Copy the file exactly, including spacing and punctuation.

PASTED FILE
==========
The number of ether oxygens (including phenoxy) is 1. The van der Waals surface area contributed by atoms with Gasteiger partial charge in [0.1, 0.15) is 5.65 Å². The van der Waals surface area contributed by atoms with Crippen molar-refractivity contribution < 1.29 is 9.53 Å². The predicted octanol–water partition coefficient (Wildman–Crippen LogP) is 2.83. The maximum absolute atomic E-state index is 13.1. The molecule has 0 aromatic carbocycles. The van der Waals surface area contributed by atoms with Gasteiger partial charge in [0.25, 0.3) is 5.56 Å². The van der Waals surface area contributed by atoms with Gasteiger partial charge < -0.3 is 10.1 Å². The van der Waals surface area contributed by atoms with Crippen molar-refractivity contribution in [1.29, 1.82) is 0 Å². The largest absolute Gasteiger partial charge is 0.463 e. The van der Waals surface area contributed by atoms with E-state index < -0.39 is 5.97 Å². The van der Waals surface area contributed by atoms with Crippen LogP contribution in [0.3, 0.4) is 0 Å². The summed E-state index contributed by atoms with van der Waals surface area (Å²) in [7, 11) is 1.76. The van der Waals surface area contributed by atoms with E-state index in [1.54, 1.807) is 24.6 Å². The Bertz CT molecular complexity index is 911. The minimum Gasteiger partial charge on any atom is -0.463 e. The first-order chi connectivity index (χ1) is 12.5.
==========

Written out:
The number of ether oxygens (including phenoxy) is 1. The van der Waals surface area contributed by atoms with Gasteiger partial charge in [0.1, 0.15) is 5.65 Å². The van der Waals surface area contributed by atoms with Crippen molar-refractivity contribution < 1.29 is 9.53 Å². The predicted octanol–water partition coefficient (Wildman–Crippen LogP) is 2.83. The maximum absolute atomic E-state index is 13.1. The molecule has 0 aromatic carbocycles. The van der Waals surface area contributed by atoms with Gasteiger partial charge in [0.25, 0.3) is 5.56 Å². The van der Waals surface area contributed by atoms with Gasteiger partial charge < -0.3 is 10.1 Å². The van der Waals surface area contributed by atoms with Crippen molar-refractivity contribution in [1.29, 1.82) is 0 Å². The largest absolute Gasteiger partial charge is 0.463 e. The van der Waals surface area contributed by atoms with E-state index < -0.39 is 5.97 Å². The van der Waals surface area contributed by atoms with Crippen LogP contribution in [0.3, 0.4) is 0 Å². The summed E-state index contributed by atoms with van der Waals surface area (Å²) in [7, 11) is 1.76. The van der Waals surface area contributed by atoms with E-state index in [1.54, 1.807) is 24.6 Å². The Bertz CT molecular complexity index is 911. The minimum Gasteiger partial charge on any atom is -0.463 e. The first-order chi connectivity index (χ1) is 12.5.